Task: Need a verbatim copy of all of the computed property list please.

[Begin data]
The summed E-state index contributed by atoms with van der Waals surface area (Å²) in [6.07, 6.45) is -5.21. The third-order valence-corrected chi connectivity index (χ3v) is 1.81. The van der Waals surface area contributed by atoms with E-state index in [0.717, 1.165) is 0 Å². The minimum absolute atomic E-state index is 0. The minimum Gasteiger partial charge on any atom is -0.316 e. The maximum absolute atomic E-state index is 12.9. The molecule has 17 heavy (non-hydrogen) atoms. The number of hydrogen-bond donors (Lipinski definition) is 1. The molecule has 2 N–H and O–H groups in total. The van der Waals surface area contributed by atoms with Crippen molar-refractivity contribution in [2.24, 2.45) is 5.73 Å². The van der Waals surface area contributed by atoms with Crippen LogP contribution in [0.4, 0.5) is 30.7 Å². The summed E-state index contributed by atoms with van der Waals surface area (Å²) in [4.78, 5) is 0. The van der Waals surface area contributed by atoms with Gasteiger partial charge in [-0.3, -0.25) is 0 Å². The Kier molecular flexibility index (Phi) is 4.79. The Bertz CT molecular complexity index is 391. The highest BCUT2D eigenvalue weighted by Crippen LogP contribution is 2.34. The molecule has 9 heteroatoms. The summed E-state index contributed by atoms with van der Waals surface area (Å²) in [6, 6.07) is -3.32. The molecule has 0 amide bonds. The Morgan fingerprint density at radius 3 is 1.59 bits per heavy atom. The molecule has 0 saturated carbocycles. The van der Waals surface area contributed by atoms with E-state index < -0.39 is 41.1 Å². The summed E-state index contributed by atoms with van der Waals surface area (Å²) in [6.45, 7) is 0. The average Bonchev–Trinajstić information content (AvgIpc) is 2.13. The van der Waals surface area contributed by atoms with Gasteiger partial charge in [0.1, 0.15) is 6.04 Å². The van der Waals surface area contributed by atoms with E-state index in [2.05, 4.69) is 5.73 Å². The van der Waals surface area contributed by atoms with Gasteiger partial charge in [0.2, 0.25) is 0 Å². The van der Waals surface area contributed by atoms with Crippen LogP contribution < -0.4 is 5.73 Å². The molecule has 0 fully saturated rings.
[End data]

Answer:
The summed E-state index contributed by atoms with van der Waals surface area (Å²) in [6.07, 6.45) is -5.21. The third-order valence-corrected chi connectivity index (χ3v) is 1.81. The van der Waals surface area contributed by atoms with E-state index in [0.717, 1.165) is 0 Å². The minimum absolute atomic E-state index is 0. The minimum Gasteiger partial charge on any atom is -0.316 e. The maximum absolute atomic E-state index is 12.9. The molecule has 17 heavy (non-hydrogen) atoms. The number of hydrogen-bond donors (Lipinski definition) is 1. The molecule has 2 N–H and O–H groups in total. The van der Waals surface area contributed by atoms with Crippen molar-refractivity contribution in [2.24, 2.45) is 5.73 Å². The van der Waals surface area contributed by atoms with Crippen LogP contribution in [0.4, 0.5) is 30.7 Å². The summed E-state index contributed by atoms with van der Waals surface area (Å²) in [4.78, 5) is 0. The van der Waals surface area contributed by atoms with Gasteiger partial charge in [-0.3, -0.25) is 0 Å². The Kier molecular flexibility index (Phi) is 4.79. The Bertz CT molecular complexity index is 391. The highest BCUT2D eigenvalue weighted by Crippen LogP contribution is 2.34. The molecule has 9 heteroatoms. The summed E-state index contributed by atoms with van der Waals surface area (Å²) in [6, 6.07) is -3.32. The molecule has 0 amide bonds. The Morgan fingerprint density at radius 3 is 1.59 bits per heavy atom. The molecule has 0 saturated carbocycles. The van der Waals surface area contributed by atoms with E-state index < -0.39 is 41.1 Å². The summed E-state index contributed by atoms with van der Waals surface area (Å²) in [6.45, 7) is 0. The average Bonchev–Trinajstić information content (AvgIpc) is 2.13. The van der Waals surface area contributed by atoms with Gasteiger partial charge in [0.1, 0.15) is 6.04 Å². The van der Waals surface area contributed by atoms with E-state index in [2.05, 4.69) is 5.73 Å². The van der Waals surface area contributed by atoms with Gasteiger partial charge in [0.2, 0.25) is 0 Å². The van der Waals surface area contributed by atoms with Crippen LogP contribution < -0.4 is 5.73 Å². The molecule has 0 fully saturated rings.